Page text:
In regards to using fully differentiated DA neurons for therapy, it is an approach that investigators in the field are not using because it takes an average of 60-90 days to get mature DA neurons that are electrophysiological active6. Fully mature DA neurons are fragile, hard to work with, and do not survive well cryopreservation or transplantation. Most of the pluripotent based Parkinson’s disease (PD) therapies are transplanting DA neuron progenitors instead, which are differentiated 15-25 days from the pluripotent state. DA neuron progenitors are easier to work with and cryopreserve but if they are not sorted before transplantation, they have the risk of containing undifferentiated pluripotent stem cells. Some reports have shown the formation of overgrowth, deformations or tumors after transplantation of DA progenitors raising concerns about the feasibility of this approach7,8. Our ISC-hpNSC are cultured and expanded into master and working cell banks in medium that is not conducive for the maintenance or growth of pluripotent stem cells5. We have performed exhaustive in vitro testing to demonstrate the absence of pluripotent stem cells in our clinical grade ISC-hpNSC5.

Additionally, we have compared DA neuron progenitors and ISC-hpNSC in two animal models of PD and consistently seen better results with ISC-hpNSC, which is the main reason why we chose this approach. If DA neuron progenitors had been better, we would have chosen these cells for therapy because we do have the IP. We have a patented chemically defined differentiation protocol for deriving DA neurons from pluripotent stem cells9.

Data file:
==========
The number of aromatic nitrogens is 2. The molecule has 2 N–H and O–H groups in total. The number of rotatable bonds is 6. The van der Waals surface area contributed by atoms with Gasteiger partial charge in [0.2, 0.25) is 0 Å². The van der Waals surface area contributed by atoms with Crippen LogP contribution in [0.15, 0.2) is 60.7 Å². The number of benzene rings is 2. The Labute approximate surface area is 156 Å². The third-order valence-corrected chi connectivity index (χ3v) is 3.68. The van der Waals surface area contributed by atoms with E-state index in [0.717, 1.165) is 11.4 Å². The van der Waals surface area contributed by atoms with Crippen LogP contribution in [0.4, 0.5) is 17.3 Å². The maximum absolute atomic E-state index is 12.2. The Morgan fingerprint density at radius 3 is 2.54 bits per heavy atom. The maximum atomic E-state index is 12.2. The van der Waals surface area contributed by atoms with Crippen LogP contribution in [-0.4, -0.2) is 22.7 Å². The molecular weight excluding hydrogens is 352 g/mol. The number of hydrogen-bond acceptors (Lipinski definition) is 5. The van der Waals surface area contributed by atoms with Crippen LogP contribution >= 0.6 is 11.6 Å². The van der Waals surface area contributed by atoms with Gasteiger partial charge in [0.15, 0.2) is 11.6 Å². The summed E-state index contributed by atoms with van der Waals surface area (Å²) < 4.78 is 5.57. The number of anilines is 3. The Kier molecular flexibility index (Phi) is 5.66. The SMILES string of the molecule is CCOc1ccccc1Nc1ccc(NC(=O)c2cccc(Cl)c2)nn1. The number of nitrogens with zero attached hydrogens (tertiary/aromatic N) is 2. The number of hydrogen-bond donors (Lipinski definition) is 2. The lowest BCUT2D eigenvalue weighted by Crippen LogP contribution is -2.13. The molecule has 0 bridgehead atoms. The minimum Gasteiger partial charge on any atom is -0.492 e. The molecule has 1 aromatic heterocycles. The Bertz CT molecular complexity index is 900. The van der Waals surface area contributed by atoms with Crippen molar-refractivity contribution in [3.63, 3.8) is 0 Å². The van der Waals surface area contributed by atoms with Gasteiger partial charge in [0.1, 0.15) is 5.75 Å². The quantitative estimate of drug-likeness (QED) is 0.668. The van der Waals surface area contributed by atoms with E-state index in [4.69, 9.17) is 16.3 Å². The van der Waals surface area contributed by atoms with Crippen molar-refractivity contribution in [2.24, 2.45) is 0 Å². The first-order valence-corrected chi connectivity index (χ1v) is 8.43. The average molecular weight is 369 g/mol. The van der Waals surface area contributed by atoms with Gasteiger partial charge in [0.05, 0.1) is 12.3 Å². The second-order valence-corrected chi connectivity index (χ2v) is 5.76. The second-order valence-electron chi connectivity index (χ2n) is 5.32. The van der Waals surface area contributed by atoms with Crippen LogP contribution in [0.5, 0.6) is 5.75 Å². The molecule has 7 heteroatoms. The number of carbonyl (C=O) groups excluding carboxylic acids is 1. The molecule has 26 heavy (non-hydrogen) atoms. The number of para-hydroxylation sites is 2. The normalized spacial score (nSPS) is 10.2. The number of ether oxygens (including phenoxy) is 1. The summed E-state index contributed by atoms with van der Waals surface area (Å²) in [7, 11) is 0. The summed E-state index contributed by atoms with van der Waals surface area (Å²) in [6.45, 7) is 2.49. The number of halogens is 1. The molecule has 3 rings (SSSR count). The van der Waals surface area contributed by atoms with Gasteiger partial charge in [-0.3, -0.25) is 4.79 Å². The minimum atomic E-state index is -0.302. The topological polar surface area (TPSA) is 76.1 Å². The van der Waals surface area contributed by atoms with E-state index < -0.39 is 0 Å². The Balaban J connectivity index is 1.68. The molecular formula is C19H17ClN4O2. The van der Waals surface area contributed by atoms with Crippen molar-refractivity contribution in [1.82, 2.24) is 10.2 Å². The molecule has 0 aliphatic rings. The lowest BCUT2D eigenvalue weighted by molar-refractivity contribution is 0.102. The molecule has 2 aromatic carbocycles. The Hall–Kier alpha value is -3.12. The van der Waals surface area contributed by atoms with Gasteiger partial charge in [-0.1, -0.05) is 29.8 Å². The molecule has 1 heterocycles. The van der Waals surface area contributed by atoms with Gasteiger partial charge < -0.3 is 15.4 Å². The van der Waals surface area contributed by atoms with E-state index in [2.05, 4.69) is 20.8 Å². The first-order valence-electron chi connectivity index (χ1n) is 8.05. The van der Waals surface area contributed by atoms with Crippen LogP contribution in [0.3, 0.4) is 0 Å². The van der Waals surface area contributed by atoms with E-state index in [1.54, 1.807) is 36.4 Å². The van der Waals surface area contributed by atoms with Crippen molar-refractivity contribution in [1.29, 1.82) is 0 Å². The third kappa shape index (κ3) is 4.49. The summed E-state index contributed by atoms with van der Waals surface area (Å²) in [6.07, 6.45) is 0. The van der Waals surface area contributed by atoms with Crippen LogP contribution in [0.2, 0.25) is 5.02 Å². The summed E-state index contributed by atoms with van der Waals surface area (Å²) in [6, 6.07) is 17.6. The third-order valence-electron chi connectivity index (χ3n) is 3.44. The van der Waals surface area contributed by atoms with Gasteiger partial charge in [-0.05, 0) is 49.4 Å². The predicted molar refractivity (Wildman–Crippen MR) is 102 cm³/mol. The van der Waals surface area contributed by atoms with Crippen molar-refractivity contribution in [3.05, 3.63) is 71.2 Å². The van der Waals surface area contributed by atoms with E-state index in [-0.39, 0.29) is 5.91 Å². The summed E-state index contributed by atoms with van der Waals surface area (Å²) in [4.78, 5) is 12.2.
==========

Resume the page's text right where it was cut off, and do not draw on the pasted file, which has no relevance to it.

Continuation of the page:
Q: Another observation of your approach was the perceived over reliance on neurotrophic factors as the mechanistic action with limited progenitor cell differentiation into dopaminergic neurons and the lack of survival/engraftment potential to maintain therapeutic value. Do you have a comment on this and the differing strategy of looking to directly repopulate a larger percentage/number of dopaminergic neurons.

RK: Results from the fetal PD trials indicate that grafts containing only 50,000–100,000 TH+ DA neurons are sufficient to provide long-term symptomatic relief in patients10-14. We have shown that approximately 10% of the transplanted ISC-hpNSC cells survive and 2% of the engrafted cells differentiate into DA neurons15. We are transplanting 30-70 million ISC-hpNSC cells in patients, which means that approximately 3-7 million cells will survive transplantation and out of which, 60,000-140,000 will become DA neurons. Therefore, we believe our therapeutic approach will provide the necessary number of DA neurons for clinical efficacy.  Additionally, ISC-hpNSC provide neurotrophic support and immunomodulation that can be critical in rescuing the dying host DA neurons and treating non-motor related symptoms16,17, which cannot be achieved with a dopaminergic  replacement approach18.

Q: On the topic of parthenogenetic derived cells there was some concern with the possible effective loss of heterozygosity in the ISCO cells as a result of the derivation method which may add to the safety issue, due to the potential genetic limitation to identical alleles and the association of such with cancer. Do you have a comment on this?

RK: To clarify, ISC-hpNSC is derived from a heterozygous human parthenogenetic stem cell line and does not have the risk associated with loss of heterozygosity9,19. It is true that there is inherent risk with the use homozygous human parthenogenetic stem cells20, as there is with the derivation of iPSC from older donors, with higher risk of cancer causing mutations21.  That is why it is important to conduct preclinical safety studies before clinical translation.